JP: Maybe I have been asking you bad questions so far, but I get the impression that you answer me just with more detailed description of individual works. I have noticed that about you in the past. I simply want to know why it is that you perceive your works so separately?
MS: I think I am a bit resistant to the interpretation or identification of some common line unifying my different works. Maybe I’m afraid of stylising myself, or creating an artificial story by linking my works up. Also I would be irritated by psychologising approaches. In doing what I do, I am satisfied by a (possibly fictive) feeling of simplicity. I want to do art in a straightforward way, and so I write down ideas, some of them strike me as having the potential to be good, so I consult with my brother or friends about them, and then I realise them or have them produced. The result either gives me pleasure, or something about it annoys me. It‘s true that I always think that I can learn something about myself retrospectively if I put older work next to new work and trace what is in common and what has been developing over time, but I’m not at all certain if this can be conveyed in any way or whether it would be a good idea to try and name and describe it. Possibly it’s just that I personally don’t want to do it.

JP: At the Mechanik exhibition in the Prague SVIT Gallery, you exhibited not just Mechanical Principles but a series of nine computer drawings showing stalactites growing up into a cave until they completely fill it. The series was reminiscent of an animation sequence, even though it would take hardly more than half a second to run and yet at the same time depicts a process taking thousands of years. Were you interested by the contradiction between these two times?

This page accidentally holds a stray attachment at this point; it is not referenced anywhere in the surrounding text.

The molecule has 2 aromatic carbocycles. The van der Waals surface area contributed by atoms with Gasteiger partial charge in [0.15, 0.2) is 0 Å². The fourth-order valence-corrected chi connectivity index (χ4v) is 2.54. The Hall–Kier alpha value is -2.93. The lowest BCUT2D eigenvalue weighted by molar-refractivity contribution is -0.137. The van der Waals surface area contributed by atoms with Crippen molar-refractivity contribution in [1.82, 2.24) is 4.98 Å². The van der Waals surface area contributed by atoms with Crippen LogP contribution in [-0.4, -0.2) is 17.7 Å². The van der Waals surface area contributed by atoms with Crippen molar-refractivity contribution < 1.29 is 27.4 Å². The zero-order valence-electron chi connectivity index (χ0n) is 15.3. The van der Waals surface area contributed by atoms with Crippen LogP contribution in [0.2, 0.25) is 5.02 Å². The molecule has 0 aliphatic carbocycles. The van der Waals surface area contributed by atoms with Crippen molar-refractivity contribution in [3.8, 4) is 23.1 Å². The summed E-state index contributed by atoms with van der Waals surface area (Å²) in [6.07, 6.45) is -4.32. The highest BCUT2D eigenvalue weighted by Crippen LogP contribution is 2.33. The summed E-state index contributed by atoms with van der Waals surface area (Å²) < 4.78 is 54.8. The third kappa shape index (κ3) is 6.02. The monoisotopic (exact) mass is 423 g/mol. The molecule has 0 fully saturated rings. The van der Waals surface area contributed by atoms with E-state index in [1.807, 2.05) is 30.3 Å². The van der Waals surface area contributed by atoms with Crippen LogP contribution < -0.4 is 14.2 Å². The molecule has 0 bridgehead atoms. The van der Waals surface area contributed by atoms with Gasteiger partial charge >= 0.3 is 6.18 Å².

MS: I had the idea for the Cave sequence of drawings after a debate with the philosopher and caver Norbet Lacko. I was with him and some students in a cave in Kysak near Košice. He talked about the formation of stalactites and I wanted to know if the stalactites would gradually grow through the whole cave until it completely disappeared. Mr. Lacko told me that a phenomenon like that exists and is even very common. At the same time, for some time I had been mulling over the possibilities of working with animation sequences in an immobile medium, for example an installation or drawing, in such a way that they could be seen both as sequences and as a series of separate objects or drawings. That was why I decided to draw an empty cave, which I then made ever denser with growing stalactites. You are right about my interest in the relationship between a simple series of drawings and an immensely long geological process. I didn’t print the drawings. I had them shone through onto photographic paper and developed, because I wanted the black to be really dense.